Saudi Arabia sees R&D key to push military sector to create 100k jobs

Saudi Arabia sees R&D key to push military sector to create 100k jobs
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Ahmed bin Abdulaziz Al-Ohali, governor of the General Authority for Military Industries, at the Defense and Security Equipment International trade fair, in London on Tuesday. Arab News
Saudi Arabia sees R&D key to push military sector to create 100k jobs
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Saudi Arabia's pavilion at the Defense and Security Equipment International.
Saudi Arabia sees R&D key to push military sector to create 100k jobs
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Saudi Arabia's pavilion at the Defense and Security Equipment International.
Saudi Arabia sees R&D key to push military sector to create 100k jobs
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Ahmed bin Abdulaziz Al-Ohali, governor of the General Authority for Military Industries, at the Defense and Security Equipment International trade fair, in London on Tuesday. Arab News
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Updated 15 September 2021

Saudi Arabia sees R&D key to push military sector to create 100k jobs

Saudi Arabia sees R&D key to push military sector to create 100k jobs
  • The 50 percent localization goal is challenging but achievable, says GAMI chief



LONDON: Defense spending in Saudi Arabia is to focus on acquisitions as well as research and development (R&D) over the next decade to ensure that the local military industry will create around 100,000 jobs for Saudis, the governor of the Kingdom’s General Authority for Military Industries (GAMI) said.
Speaking in an exclusive interview at the Defense and Security Equipment International (DSEI) trade fair in London, Ahmed bin Abdulaziz Al-Ohali set out his vision for the future of domestic military spending, and talked up the importance of investing in the country’s R&D sectors.
Al-Ohali admitted that reaching the goal of domestic defense production accounting for 50 percent of the Kingdom’s military spending by 2030 was “challenging but doable,” as he argued that work undertaken to improve internal supply chains would soon see benefits.
He said: “In less than four years, we have doubled the localization rate from less than 4 percent to over 8 percent in 2020.”
“When we look at our licenses and license applications, we see great enthusiasm from local companies, which is encouraging,” he added. “The 50 percent localization goal is challenging but achievable, I would say.”

 

 

Saudi Arabia is investing heavily in its defense industries to reduce reliance on imported military hardware as well as add higher value jobs in the Kingdom.

The number of licensed companies in Saudi Arabia’s military sector rose sharply in the first half of the year, according to GAMI data.

It reported a 41 percent increase in licensed companies to reach a total of 99 — 85 percent of them local companies. More than half (55 percent) were granted to operating companies while military services providers accounted for 24 percent and product suppliers accounting for the rest.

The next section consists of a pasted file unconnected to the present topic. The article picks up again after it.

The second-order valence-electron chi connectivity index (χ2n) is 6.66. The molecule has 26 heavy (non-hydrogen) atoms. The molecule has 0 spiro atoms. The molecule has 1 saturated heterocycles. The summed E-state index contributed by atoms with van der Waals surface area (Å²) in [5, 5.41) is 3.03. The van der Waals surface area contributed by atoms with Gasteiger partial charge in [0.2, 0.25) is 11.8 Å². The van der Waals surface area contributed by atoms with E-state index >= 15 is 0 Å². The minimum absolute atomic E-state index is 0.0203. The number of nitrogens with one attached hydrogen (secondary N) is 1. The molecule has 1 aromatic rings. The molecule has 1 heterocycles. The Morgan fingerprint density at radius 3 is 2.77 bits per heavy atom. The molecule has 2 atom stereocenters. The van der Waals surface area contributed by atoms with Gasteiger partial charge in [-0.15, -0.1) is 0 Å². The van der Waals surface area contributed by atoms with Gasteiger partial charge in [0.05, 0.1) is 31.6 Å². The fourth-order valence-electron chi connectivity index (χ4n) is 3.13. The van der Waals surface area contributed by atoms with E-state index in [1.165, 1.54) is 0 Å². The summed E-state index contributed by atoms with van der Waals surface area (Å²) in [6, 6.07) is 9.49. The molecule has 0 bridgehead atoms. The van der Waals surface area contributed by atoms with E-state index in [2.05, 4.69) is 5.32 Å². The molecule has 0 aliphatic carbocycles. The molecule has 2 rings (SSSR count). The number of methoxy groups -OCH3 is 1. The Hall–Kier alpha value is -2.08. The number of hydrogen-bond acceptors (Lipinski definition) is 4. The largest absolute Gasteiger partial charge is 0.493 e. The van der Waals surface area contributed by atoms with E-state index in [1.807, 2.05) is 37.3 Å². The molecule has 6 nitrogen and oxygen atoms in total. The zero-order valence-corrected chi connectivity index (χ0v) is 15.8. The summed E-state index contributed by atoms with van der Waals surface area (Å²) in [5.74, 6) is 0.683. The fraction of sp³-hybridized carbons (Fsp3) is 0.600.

Upskilling Saudis

Al-Ohali admitted that one of the areas that needs improvement in order to hit the 50 percent target is upskilling the domestic workforce.
“The defense industry is expected to create approximately 100,000 jobs by 2030; 40,000 of which will be directly created jobs,” he said, adding: “The success of our strategy will depend heavily on ensuring a sector that is sustainable.”
“To ensure sustainability, all our stakeholders will need to come together to form a healthy ecosystem, including research centers, universities, academic institutions, public and private institutions,” he said.
“We have a vision to establish partnerships with academic institutions to close the local skills gap in areas like engineering and skilled craftsmanship,” said Al-Ohali.

R&D spending

GAMI’s current plan sees R&D accounting for 4 percent of armaments expenditure by 2030, but Al-Ohali was relaxed about that figure growing as Saudi Arabia seeks to keep its place as “one of the top defense players in the world.”
“One of the most important aspects of R&D is that it helps nations achieve efficiency in spending,” he said. “We invest money and resources in R&D to be able to spend better.”
He added: “By enhancing a strong R&D ecosystem and utilizing our young, well-educated population, we will soon become a supplier to other nations.”


Foreign investors

Despite a desire to move 50 percent of defense spending inside the Kingdom’s borders, Al-Ohali is clear that working with other governments will help GAMI achieve its ambitions.

Last month, GAMI invited local and international companies to benefit from a number of military projects as well as launching a digital platform for investors to access local military industry.

The authority has identified 74 investment opportunities, across six domains of the military industries sector.

It has launched a digital platform called the Military Industry Marketplace (MIM) that links local industry projects with investors that are authorized and licensed by the authority.

While he was unable to give an “exact amount” of how much of the spending will be through joint ventures, he said: “The Kingdom is open to establishing strategic partnerships and joint ventures. More important is getting the right technologies.”